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dc.contributor.authorFogler, Kendallen
dc.contributor.authorGuron, Giselle K.P.en
dc.contributor.authorWind, Lauren L.en
dc.contributor.authorKeenum, Ishi M.en
dc.contributor.authorHession, W. Cullyen
dc.contributor.authorKrometis, Leigh-Anneen
dc.contributor.authorStrawn, Laura K.en
dc.contributor.authorPruden, Amyen
dc.contributor.authorPonder, Monicaen
dc.identifier.citationFogler K, Guron GKP, Wind LL, Keenum IM, Hession WC, Krometis L-A, Strawn LK, Pruden A and Ponder MA (2019) Microbiota and Antibiotic Resistome of Lettuce Leaves and Radishes Grown in Soils Receiving Manure-Based Amendments Derived From Antibiotic-Treated Cows. Front. Sustain. Food Syst. 3:22. doi: 10.3389/fsufs.2019.00022en
dc.description.abstractCattle are commonly administered antibiotics, resulting in excretion of antibiotics, antibiotic-resistant bacteria (ARB), and antibiotic resistance genes (ARGs). The aim of this study was to determine if the use of dairy manure collected during antibiotic administration influences the bacterial microbiota of lettuce and radishes, including carriage of ARB and ARGs, when applied as a soil amendment and if composting mitigates the effects. Lettuce and radishes were grown in field-plots amended with raw manure from antibiotic-treated (cephapirin, pirlimycin) cows, composted manure from antibiotic-treated cows, composted manure from antibiotic-free cows, or an inorganic chemical fertilizer (control; 12 plots, n = 3). Surficial vegetable bacteria and antibiotic resistomes (i.e., total ARGs) were characterized using heterotrophic plate counts (HPCs) on antibiotic-containing media, 16S rRNA gene amplicon sequencing, quantitative polymerase chain reaction (qPCR), and shot-gun metagenomics. The different manure and compost amendments did not result in significant changes to the surficial vegetable bacteria at the phylum level; however, some minor changes at the class and family level were observed. Beta-diversities of the ARGs detected by shotgun metagenomic sequencing were distinctly different between vegetable type (R = 0.30, p = 0.04), with small separations between the resistomes associated with amendment type in unrarefied analysis (R = 0.27, p = 0.02), but not rarefied analysis, of the data. Network analysis highlighted that multi-drug ARG classes commonly co-occurred with plasmid-associated genes and could be a driver of co-and cross-selection of ARGs in the different conditions. Carriage of sul1 and tet(W) ARGs on vegetables quantified by qPCR were strong indicators of manure-based amendment relative to chemical fertilizer, with some reduction incurred via composting (p < 0.05). Also, increased HPCs resistant/tolerant to clindamycin, a class of antibiotics administered to cattle, were on lettuce grown in biological soil amendments relative to chemical fertilizer (p < 0.05). This study demonstrates that amending soil with rawmanure collected fromdairy cows during antibiotic administration may affect the composition of microbiota and resistomes associated with vegetable surfaces. Composting may be an important strategy to reduce some ARGs on fresh produce, but differences in the resistomes of lettuce and radishes suggest the extent of soil contact should be considered.en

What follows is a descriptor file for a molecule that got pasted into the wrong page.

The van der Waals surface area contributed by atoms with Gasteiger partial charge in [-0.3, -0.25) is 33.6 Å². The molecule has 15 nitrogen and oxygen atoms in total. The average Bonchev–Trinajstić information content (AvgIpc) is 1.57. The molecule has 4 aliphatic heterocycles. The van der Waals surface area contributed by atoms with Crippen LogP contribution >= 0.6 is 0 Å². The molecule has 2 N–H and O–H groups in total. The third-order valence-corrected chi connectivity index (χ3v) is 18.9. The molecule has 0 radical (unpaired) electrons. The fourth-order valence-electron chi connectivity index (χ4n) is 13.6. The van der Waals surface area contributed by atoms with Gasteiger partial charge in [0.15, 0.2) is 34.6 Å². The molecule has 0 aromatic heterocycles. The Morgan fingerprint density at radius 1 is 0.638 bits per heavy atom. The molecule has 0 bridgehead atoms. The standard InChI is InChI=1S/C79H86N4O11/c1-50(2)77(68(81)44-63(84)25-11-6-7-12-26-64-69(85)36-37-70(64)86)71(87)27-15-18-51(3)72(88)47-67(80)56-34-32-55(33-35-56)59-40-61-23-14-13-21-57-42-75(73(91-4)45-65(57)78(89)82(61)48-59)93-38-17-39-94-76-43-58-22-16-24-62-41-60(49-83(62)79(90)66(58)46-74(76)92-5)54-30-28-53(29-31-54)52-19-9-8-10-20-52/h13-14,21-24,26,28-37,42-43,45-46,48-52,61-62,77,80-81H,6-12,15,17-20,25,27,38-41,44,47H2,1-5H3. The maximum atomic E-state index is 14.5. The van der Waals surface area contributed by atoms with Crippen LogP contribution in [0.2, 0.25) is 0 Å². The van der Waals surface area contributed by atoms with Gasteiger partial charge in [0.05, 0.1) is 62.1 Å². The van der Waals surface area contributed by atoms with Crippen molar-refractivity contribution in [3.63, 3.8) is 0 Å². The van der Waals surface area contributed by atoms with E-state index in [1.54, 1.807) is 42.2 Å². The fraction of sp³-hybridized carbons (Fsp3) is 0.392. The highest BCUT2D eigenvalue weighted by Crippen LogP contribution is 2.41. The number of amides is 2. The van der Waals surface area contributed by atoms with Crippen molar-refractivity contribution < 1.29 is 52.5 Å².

dc.description.sponsorshipThis work was supported by the USDA NIFA-AFRI 2014-05280/2015-68003-23050 awards and the Virginia Agricultural Experiment Station and the Hatch Program of the National Institute of Food and Agriculture, U.S. Department of Agriculture.en
dc.format.extent17 pagesen
dc.publisherFrontiers Mediaen
dc.rightsCreative Commons Attribution 4.0 Internationalen
dc.subjectantibiotic resistance genesen
dc.subjectphyllosphere bacteriaen
dc.subjectvegetable productionen
dc.subjectnetwork analysisen
dc.titleMicrobiota and Antibiotic Resistome of Lettuce Leaves and Radishes Grown in Soils Receiving Manure-Based Amendments Derived From Antibiotic-Treated Cowsen
dc.typeArticle - Refereeden
dc.title.serialFrontiers in Sustainable Food Systemsen

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Creative Commons Attribution 4.0 International
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